- Policies and procedures to respond to (i.e. isolate and/or remove) individuals who exhibit symptoms of COVID-19, or who have been identified as a potential risk of transmission
- Identification of areas, activities, processes, equipment, and materials that could potentially expose employees to COVID-19 hazards
- Methods for maximizing quantity of outdoor airflow into indoor workplaces, and increasing filtration efficiency of indoor air to the highest level compatible
- Processes for evaluating effectiveness of existing COVID-19 prevention controls at the workplace and the need for different or additional controls
- Periodic inspections as needed to identify potential COVID-19 exposure risks, and to ensure compliance with Cal/OSHA requirements and employer prevention policies
- Investigation and response to COVID-19 cases – Employers must establish procedures to investigate positive cases of COVID-19 cases in the workplace, including verification of case status, receiving test results, and identification and recording of cases. These procedures must include:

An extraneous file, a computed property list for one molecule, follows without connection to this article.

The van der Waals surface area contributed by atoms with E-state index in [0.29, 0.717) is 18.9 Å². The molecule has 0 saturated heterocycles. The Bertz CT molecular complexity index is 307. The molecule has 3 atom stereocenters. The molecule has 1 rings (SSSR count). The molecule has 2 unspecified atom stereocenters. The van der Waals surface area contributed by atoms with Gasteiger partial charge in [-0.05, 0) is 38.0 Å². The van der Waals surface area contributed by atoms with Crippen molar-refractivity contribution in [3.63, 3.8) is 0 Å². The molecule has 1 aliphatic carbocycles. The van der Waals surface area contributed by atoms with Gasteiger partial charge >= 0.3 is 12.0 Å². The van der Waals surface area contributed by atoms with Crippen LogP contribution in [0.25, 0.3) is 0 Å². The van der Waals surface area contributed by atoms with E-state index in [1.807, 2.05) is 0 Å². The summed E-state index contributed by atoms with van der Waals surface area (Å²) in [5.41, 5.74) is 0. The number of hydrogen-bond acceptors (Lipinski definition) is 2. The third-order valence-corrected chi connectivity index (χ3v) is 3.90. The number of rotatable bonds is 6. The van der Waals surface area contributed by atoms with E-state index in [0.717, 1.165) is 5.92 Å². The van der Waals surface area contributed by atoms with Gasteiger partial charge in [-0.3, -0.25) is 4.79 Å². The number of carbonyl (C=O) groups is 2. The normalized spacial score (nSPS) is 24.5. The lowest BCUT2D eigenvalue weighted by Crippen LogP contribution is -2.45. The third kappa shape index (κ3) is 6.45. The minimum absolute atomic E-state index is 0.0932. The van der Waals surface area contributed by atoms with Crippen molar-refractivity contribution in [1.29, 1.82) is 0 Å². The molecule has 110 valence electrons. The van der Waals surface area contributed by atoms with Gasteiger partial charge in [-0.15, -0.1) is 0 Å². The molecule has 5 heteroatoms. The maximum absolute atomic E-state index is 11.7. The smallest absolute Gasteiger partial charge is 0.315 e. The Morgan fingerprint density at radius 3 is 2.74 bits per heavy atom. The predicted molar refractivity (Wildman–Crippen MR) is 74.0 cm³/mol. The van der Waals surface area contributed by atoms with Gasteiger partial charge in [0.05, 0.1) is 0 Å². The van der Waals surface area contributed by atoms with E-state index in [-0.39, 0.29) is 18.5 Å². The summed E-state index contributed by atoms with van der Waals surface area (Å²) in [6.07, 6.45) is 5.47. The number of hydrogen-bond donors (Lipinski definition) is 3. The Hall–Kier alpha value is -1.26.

- Recording time & date when COVID-19 symptoms are first reported, cases/positive COVID-19 diagnoses are identified, and infected workers are last present in the workplace
- Identification of who may have had a COVID-19 exposure, and under what circumstances and in which locations exposure may have occurred
- Notification to all workers present in the workplace who may have been exposed, within one (1) business day
- Offering no-cost testing during work hours for employees who may have been exposed in the workplace
- Investigating whether workplace conditions may have contributed to COVID-19 exposure, and how those exposure hazards can be reduced or eliminated
- Medical records and personally identifiable information (PII) – Employers must ensure employee medical records and other PII are kept CONFIDENTIAL unless the employee provides written consent to release.
- Control of COVID-19 Hazards – Employers must implement policies and procedures for correcting unsafe or unhealthy conditions, work practices, policies and procedures in a timely manner based on the severity of the hazard. This includes, but is not limited to, corrective actions and controls identified through the required COVID-19 workplace hazard evaluation.